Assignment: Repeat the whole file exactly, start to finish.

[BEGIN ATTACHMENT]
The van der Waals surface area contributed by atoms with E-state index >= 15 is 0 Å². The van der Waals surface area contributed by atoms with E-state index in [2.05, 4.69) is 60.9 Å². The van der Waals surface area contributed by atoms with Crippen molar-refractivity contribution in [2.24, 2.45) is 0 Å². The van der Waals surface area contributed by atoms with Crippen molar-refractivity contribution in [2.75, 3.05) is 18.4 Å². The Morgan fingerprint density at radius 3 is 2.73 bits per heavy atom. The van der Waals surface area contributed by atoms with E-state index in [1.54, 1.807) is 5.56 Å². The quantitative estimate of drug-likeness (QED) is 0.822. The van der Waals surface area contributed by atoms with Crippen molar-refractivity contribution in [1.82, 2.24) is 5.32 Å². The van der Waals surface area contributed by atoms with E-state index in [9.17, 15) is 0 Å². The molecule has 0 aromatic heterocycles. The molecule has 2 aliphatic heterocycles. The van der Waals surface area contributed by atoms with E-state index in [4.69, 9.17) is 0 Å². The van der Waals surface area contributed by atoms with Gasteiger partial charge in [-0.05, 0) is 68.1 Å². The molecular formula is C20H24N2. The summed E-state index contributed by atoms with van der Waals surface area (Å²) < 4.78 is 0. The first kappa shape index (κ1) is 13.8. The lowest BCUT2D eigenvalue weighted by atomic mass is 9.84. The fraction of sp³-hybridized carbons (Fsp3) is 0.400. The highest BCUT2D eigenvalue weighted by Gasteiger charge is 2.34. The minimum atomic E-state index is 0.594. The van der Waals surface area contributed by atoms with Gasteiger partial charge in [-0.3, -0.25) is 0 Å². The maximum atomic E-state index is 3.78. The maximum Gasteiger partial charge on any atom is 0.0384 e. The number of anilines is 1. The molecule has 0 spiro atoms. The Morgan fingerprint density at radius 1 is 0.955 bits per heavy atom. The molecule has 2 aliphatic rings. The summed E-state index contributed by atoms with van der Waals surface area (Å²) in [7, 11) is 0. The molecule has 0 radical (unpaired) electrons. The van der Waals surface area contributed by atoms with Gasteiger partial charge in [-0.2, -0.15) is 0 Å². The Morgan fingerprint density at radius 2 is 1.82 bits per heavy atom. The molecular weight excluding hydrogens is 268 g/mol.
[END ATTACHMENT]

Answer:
The van der Waals surface area contributed by atoms with E-state index >= 15 is 0 Å². The van der Waals surface area contributed by atoms with E-state index in [2.05, 4.69) is 60.9 Å². The van der Waals surface area contributed by atoms with Crippen molar-refractivity contribution in [2.24, 2.45) is 0 Å². The van der Waals surface area contributed by atoms with Crippen molar-refractivity contribution in [2.75, 3.05) is 18.4 Å². The Morgan fingerprint density at radius 3 is 2.73 bits per heavy atom. The van der Waals surface area contributed by atoms with E-state index in [1.54, 1.807) is 5.56 Å². The quantitative estimate of drug-likeness (QED) is 0.822. The van der Waals surface area contributed by atoms with Crippen molar-refractivity contribution in [1.82, 2.24) is 5.32 Å². The van der Waals surface area contributed by atoms with E-state index in [9.17, 15) is 0 Å². The molecule has 0 aromatic heterocycles. The molecule has 2 aliphatic heterocycles. The van der Waals surface area contributed by atoms with E-state index in [4.69, 9.17) is 0 Å². The van der Waals surface area contributed by atoms with Gasteiger partial charge in [-0.05, 0) is 68.1 Å². The molecular formula is C20H24N2. The summed E-state index contributed by atoms with van der Waals surface area (Å²) < 4.78 is 0. The first kappa shape index (κ1) is 13.8. The lowest BCUT2D eigenvalue weighted by atomic mass is 9.84. The fraction of sp³-hybridized carbons (Fsp3) is 0.400. The highest BCUT2D eigenvalue weighted by Gasteiger charge is 2.34. The minimum atomic E-state index is 0.594. The van der Waals surface area contributed by atoms with Gasteiger partial charge in [-0.3, -0.25) is 0 Å². The maximum atomic E-state index is 3.78. The maximum Gasteiger partial charge on any atom is 0.0384 e. The number of anilines is 1. The molecule has 0 spiro atoms. The Morgan fingerprint density at radius 1 is 0.955 bits per heavy atom. The molecule has 2 aliphatic rings. The summed E-state index contributed by atoms with van der Waals surface area (Å²) in [7, 11) is 0. The molecule has 0 radical (unpaired) electrons. The van der Waals surface area contributed by atoms with Gasteiger partial charge in [-0.2, -0.15) is 0 Å². The Morgan fingerprint density at radius 2 is 1.82 bits per heavy atom. The molecular weight excluding hydrogens is 268 g/mol.